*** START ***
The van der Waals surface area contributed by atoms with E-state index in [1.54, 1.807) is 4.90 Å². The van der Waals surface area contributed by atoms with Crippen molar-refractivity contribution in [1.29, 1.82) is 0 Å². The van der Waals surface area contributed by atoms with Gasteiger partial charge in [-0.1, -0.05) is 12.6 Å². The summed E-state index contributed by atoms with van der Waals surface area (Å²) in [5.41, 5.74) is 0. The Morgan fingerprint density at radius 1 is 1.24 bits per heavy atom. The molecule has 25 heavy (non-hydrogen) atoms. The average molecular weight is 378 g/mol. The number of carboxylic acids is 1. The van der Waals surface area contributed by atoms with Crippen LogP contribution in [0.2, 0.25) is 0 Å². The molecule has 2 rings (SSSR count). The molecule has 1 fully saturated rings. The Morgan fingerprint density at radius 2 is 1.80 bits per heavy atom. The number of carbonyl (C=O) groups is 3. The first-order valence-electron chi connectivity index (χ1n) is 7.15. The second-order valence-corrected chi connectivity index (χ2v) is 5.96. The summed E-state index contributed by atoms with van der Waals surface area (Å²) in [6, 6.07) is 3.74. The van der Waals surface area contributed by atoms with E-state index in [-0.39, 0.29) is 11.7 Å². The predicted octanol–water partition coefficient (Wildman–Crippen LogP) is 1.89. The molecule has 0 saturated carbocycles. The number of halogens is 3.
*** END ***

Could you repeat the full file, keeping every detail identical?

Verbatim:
The van der Waals surface area contributed by atoms with E-state index in [1.54, 1.807) is 4.90 Å². The van der Waals surface area contributed by atoms with Crippen molar-refractivity contribution in [1.29, 1.82) is 0 Å². The van der Waals surface area contributed by atoms with Gasteiger partial charge in [-0.1, -0.05) is 12.6 Å². The summed E-state index contributed by atoms with van der Waals surface area (Å²) in [5.41, 5.74) is 0. The Morgan fingerprint density at radius 1 is 1.24 bits per heavy atom. The molecule has 25 heavy (non-hydrogen) atoms. The average molecular weight is 378 g/mol. The number of carboxylic acids is 1. The van der Waals surface area contributed by atoms with Crippen LogP contribution in [0.2, 0.25) is 0 Å². The molecule has 2 rings (SSSR count). The molecule has 1 fully saturated rings. The Morgan fingerprint density at radius 2 is 1.80 bits per heavy atom. The number of carbonyl (C=O) groups is 3. The first-order valence-electron chi connectivity index (χ1n) is 7.15. The second-order valence-corrected chi connectivity index (χ2v) is 5.96. The summed E-state index contributed by atoms with van der Waals surface area (Å²) in [6, 6.07) is 3.74. The van der Waals surface area contributed by atoms with E-state index in [-0.39, 0.29) is 11.7 Å². The predicted octanol–water partition coefficient (Wildman–Crippen LogP) is 1.89. The molecule has 0 saturated carbocycles. The number of halogens is 3.